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Developer wins approvals to raze church, historic building for Regent Street project

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Planned redevelopment

The proposed 10-story project with housing and commercial space at the corner of Park and Regent streets won city approvals this week.

A developer has won city approvals to raze a small church, a former Italian deli, two houses and Buckingham’s Bar and Grill — a historic building — for a 10-story structure with housing, commercial space and parking on the 800 block of Regent Street.

The Plan Commission on Monday voted unanimously to approve CRG Acquisition of Chicago’s proposal to remove all buildings on a rectangular strip of land between North Park Street and the East Campus Mall. The project only needs City Council approval of a certified survey map, which is considered noncontroversial.

The redevelopment includes 178 apartments, 3,000 square feet of neighborhood-oriented commercial space, underground parking and bike storage, and a 1,500-square-foot outdoor area on the ninth floor.

The site includes Faith Community Bible Church, 826 Regent St., a one-story structure built in 1971 and renovated in 1996; a former location of Fraboni’s Italian Specialties and Delicatessen, 822 Regent St., which closed after 47 years in 2018 and consolidated with its store in Monona; rental houses at 816 and 818 Regent St.; and Buckingham’s, 802 Regent St., built in 1923 and renovated in 2000.

The Buckingham’s building, originally the Ben DiSalvo and Sons Grocery Store, is one of the few remaining structures in the historic Greenbush neighborhood connected with its once-bustling Italian population. Many of the surrounding buildings were razed amid national urban renewal efforts in the 1960s.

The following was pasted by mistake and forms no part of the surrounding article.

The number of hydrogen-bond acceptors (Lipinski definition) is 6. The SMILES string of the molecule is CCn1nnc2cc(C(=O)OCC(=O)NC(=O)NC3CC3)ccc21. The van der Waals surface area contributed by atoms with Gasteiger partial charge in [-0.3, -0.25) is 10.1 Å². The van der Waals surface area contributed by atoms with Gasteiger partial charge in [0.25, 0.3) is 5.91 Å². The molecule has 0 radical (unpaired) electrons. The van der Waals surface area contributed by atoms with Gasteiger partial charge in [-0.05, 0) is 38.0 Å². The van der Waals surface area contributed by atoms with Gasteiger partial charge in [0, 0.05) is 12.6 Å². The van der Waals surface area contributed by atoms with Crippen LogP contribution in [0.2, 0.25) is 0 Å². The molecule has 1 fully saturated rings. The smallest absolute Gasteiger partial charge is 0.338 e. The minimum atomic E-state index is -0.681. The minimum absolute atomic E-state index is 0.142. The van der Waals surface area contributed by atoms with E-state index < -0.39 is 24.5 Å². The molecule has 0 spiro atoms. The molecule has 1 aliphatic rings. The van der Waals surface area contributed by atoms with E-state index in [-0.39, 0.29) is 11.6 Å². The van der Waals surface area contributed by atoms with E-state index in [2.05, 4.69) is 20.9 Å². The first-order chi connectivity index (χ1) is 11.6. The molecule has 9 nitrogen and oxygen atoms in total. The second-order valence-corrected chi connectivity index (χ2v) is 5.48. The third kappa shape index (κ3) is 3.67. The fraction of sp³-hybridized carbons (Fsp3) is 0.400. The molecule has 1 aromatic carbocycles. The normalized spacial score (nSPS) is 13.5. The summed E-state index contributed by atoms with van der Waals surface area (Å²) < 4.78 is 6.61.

CRG recognizes the importance of the block and intends to incorporate elements of public art including a historic mural and timeline graphic to acknowledge the history of the site, vice president for design and development Alison Mills told the commission.

“We heard many stories from the neighborhood,” she said. “There’s a big story from the neighborhood we want to tell.”

“Generally, commissioners found that the proposal met the demolition standards — and some were particularly impressed with the commitment on the part of the developer to incorporate a mural relating to the history of this part of Madison,” city Planning Division director Heather Stouder said later.

CRG intends to begin construction in the fall and open the building in 2024, according to a letter of intent.

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